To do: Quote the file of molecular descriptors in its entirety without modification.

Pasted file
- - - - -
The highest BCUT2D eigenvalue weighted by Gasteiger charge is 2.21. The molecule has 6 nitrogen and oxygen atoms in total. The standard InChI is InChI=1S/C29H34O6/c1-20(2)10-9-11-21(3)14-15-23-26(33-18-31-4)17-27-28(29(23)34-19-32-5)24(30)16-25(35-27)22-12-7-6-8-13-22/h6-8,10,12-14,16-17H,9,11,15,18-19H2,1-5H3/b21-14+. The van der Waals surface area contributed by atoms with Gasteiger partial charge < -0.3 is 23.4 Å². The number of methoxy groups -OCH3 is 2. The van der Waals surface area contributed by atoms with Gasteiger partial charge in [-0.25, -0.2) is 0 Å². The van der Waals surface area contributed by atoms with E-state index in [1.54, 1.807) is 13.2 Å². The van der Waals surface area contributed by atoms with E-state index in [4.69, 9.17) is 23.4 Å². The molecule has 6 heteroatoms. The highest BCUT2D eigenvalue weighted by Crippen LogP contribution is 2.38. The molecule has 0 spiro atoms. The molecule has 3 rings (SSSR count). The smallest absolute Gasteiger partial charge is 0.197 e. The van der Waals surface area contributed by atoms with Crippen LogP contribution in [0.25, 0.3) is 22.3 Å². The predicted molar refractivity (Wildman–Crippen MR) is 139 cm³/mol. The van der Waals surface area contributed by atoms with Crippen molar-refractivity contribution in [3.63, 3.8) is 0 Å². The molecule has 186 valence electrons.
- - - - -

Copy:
The highest BCUT2D eigenvalue weighted by Gasteiger charge is 2.21. The molecule has 6 nitrogen and oxygen atoms in total. The standard InChI is InChI=1S/C29H34O6/c1-20(2)10-9-11-21(3)14-15-23-26(33-18-31-4)17-27-28(29(23)34-19-32-5)24(30)16-25(35-27)22-12-7-6-8-13-22/h6-8,10,12-14,16-17H,9,11,15,18-19H2,1-5H3/b21-14+. The van der Waals surface area contributed by atoms with Gasteiger partial charge < -0.3 is 23.4 Å². The number of methoxy groups -OCH3 is 2. The van der Waals surface area contributed by atoms with Gasteiger partial charge in [-0.25, -0.2) is 0 Å². The van der Waals surface area contributed by atoms with E-state index in [1.54, 1.807) is 13.2 Å². The van der Waals surface area contributed by atoms with E-state index in [4.69, 9.17) is 23.4 Å². The molecule has 6 heteroatoms. The highest BCUT2D eigenvalue weighted by Crippen LogP contribution is 2.38. The molecule has 0 spiro atoms. The molecule has 3 rings (SSSR count). The smallest absolute Gasteiger partial charge is 0.197 e. The van der Waals surface area contributed by atoms with Crippen LogP contribution in [0.25, 0.3) is 22.3 Å². The predicted molar refractivity (Wildman–Crippen MR) is 139 cm³/mol. The van der Waals surface area contributed by atoms with Crippen molar-refractivity contribution in [3.63, 3.8) is 0 Å². The molecule has 186 valence electrons.